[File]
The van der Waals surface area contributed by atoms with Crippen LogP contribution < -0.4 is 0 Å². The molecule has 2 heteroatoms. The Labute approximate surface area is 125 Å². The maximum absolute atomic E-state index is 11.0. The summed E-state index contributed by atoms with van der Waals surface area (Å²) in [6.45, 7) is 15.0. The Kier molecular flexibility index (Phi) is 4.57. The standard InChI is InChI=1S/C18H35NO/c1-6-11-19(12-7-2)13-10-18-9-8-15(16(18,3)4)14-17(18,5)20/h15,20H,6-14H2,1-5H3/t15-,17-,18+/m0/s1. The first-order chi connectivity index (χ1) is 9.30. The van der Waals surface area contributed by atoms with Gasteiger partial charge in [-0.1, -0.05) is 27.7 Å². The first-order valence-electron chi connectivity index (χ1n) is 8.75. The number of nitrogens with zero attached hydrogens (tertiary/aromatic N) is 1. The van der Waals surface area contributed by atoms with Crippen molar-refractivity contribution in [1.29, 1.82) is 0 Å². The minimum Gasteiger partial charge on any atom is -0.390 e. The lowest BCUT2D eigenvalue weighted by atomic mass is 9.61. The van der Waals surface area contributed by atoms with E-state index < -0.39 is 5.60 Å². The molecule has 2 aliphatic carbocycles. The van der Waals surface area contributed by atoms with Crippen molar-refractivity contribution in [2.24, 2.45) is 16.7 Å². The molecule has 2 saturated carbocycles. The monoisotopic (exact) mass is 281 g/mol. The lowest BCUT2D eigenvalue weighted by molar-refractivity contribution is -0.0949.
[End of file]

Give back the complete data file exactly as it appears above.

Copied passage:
The van der Waals surface area contributed by atoms with Crippen LogP contribution < -0.4 is 0 Å². The molecule has 2 heteroatoms. The Labute approximate surface area is 125 Å². The maximum absolute atomic E-state index is 11.0. The summed E-state index contributed by atoms with van der Waals surface area (Å²) in [6.45, 7) is 15.0. The Kier molecular flexibility index (Phi) is 4.57. The standard InChI is InChI=1S/C18H35NO/c1-6-11-19(12-7-2)13-10-18-9-8-15(16(18,3)4)14-17(18,5)20/h15,20H,6-14H2,1-5H3/t15-,17-,18+/m0/s1. The first-order chi connectivity index (χ1) is 9.30. The van der Waals surface area contributed by atoms with Gasteiger partial charge in [-0.1, -0.05) is 27.7 Å². The first-order valence-electron chi connectivity index (χ1n) is 8.75. The number of nitrogens with zero attached hydrogens (tertiary/aromatic N) is 1. The van der Waals surface area contributed by atoms with Crippen molar-refractivity contribution in [1.29, 1.82) is 0 Å². The minimum Gasteiger partial charge on any atom is -0.390 e. The lowest BCUT2D eigenvalue weighted by atomic mass is 9.61. The van der Waals surface area contributed by atoms with E-state index < -0.39 is 5.60 Å². The molecule has 2 aliphatic carbocycles. The van der Waals surface area contributed by atoms with Crippen molar-refractivity contribution in [2.24, 2.45) is 16.7 Å². The molecule has 2 saturated carbocycles. The monoisotopic (exact) mass is 281 g/mol. The lowest BCUT2D eigenvalue weighted by molar-refractivity contribution is -0.0949.